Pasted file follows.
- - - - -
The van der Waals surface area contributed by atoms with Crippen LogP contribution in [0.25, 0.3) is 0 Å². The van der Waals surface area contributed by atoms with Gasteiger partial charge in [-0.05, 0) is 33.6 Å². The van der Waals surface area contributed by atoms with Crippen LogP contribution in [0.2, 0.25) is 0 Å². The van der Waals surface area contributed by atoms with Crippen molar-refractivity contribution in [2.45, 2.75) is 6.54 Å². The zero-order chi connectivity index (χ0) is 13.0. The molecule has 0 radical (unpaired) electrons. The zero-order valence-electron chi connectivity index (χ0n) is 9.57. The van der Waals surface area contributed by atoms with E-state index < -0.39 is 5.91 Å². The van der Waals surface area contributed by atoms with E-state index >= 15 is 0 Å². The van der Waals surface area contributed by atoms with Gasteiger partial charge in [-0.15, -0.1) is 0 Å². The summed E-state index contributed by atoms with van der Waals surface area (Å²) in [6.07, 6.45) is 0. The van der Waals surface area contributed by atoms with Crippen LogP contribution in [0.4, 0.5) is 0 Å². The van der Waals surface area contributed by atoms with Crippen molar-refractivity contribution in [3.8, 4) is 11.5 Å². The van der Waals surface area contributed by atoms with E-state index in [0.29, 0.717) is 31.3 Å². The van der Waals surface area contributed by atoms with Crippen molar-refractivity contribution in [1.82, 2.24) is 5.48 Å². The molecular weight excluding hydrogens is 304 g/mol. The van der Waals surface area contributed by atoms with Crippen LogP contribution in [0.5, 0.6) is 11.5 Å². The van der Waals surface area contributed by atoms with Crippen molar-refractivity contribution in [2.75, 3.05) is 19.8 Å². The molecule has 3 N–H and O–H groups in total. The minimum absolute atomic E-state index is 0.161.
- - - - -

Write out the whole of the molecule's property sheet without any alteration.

The van der Waals surface area contributed by atoms with Crippen LogP contribution in [0.25, 0.3) is 0 Å². The van der Waals surface area contributed by atoms with Gasteiger partial charge in [-0.05, 0) is 33.6 Å². The van der Waals surface area contributed by atoms with Crippen LogP contribution in [0.2, 0.25) is 0 Å². The van der Waals surface area contributed by atoms with Crippen molar-refractivity contribution in [2.45, 2.75) is 6.54 Å². The zero-order chi connectivity index (χ0) is 13.0. The molecule has 0 radical (unpaired) electrons. The zero-order valence-electron chi connectivity index (χ0n) is 9.57. The van der Waals surface area contributed by atoms with E-state index < -0.39 is 5.91 Å². The van der Waals surface area contributed by atoms with E-state index >= 15 is 0 Å². The van der Waals surface area contributed by atoms with Gasteiger partial charge in [-0.15, -0.1) is 0 Å². The summed E-state index contributed by atoms with van der Waals surface area (Å²) in [6.07, 6.45) is 0. The van der Waals surface area contributed by atoms with Crippen LogP contribution in [0.4, 0.5) is 0 Å². The van der Waals surface area contributed by atoms with Crippen molar-refractivity contribution in [3.8, 4) is 11.5 Å². The van der Waals surface area contributed by atoms with E-state index in [0.29, 0.717) is 31.3 Å². The van der Waals surface area contributed by atoms with Crippen molar-refractivity contribution in [1.82, 2.24) is 5.48 Å². The molecular weight excluding hydrogens is 304 g/mol. The van der Waals surface area contributed by atoms with Crippen LogP contribution in [0.5, 0.6) is 11.5 Å². The van der Waals surface area contributed by atoms with Crippen molar-refractivity contribution in [2.75, 3.05) is 19.8 Å². The molecule has 3 N–H and O–H groups in total. The minimum absolute atomic E-state index is 0.161.